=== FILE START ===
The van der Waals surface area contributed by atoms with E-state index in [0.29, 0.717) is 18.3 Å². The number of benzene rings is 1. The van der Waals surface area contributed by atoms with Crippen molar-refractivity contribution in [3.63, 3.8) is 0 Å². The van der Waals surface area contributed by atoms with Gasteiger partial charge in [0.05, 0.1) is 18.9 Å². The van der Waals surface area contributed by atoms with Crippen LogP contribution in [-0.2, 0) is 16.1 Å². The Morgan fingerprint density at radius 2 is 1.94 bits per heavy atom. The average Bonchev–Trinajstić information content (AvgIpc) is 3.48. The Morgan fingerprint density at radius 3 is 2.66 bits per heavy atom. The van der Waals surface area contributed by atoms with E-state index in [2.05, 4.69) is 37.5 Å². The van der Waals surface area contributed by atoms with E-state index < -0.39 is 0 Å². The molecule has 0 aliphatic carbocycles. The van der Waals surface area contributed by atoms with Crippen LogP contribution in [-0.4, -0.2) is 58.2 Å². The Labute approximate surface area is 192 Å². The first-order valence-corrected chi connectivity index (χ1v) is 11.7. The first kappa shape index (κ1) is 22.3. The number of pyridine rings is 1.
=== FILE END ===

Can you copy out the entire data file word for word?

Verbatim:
The van der Waals surface area contributed by atoms with E-state index in [0.29, 0.717) is 18.3 Å². The number of benzene rings is 1. The van der Waals surface area contributed by atoms with Crippen molar-refractivity contribution in [3.63, 3.8) is 0 Å². The van der Waals surface area contributed by atoms with Gasteiger partial charge in [0.05, 0.1) is 18.9 Å². The van der Waals surface area contributed by atoms with Crippen LogP contribution in [-0.2, 0) is 16.1 Å². The Morgan fingerprint density at radius 2 is 1.94 bits per heavy atom. The average Bonchev–Trinajstić information content (AvgIpc) is 3.48. The Morgan fingerprint density at radius 3 is 2.66 bits per heavy atom. The van der Waals surface area contributed by atoms with E-state index in [2.05, 4.69) is 37.5 Å². The van der Waals surface area contributed by atoms with E-state index < -0.39 is 0 Å². The molecule has 0 aliphatic carbocycles. The van der Waals surface area contributed by atoms with Crippen LogP contribution in [-0.4, -0.2) is 58.2 Å². The Labute approximate surface area is 192 Å². The first-order valence-corrected chi connectivity index (χ1v) is 11.7. The first kappa shape index (κ1) is 22.3. The number of pyridine rings is 1.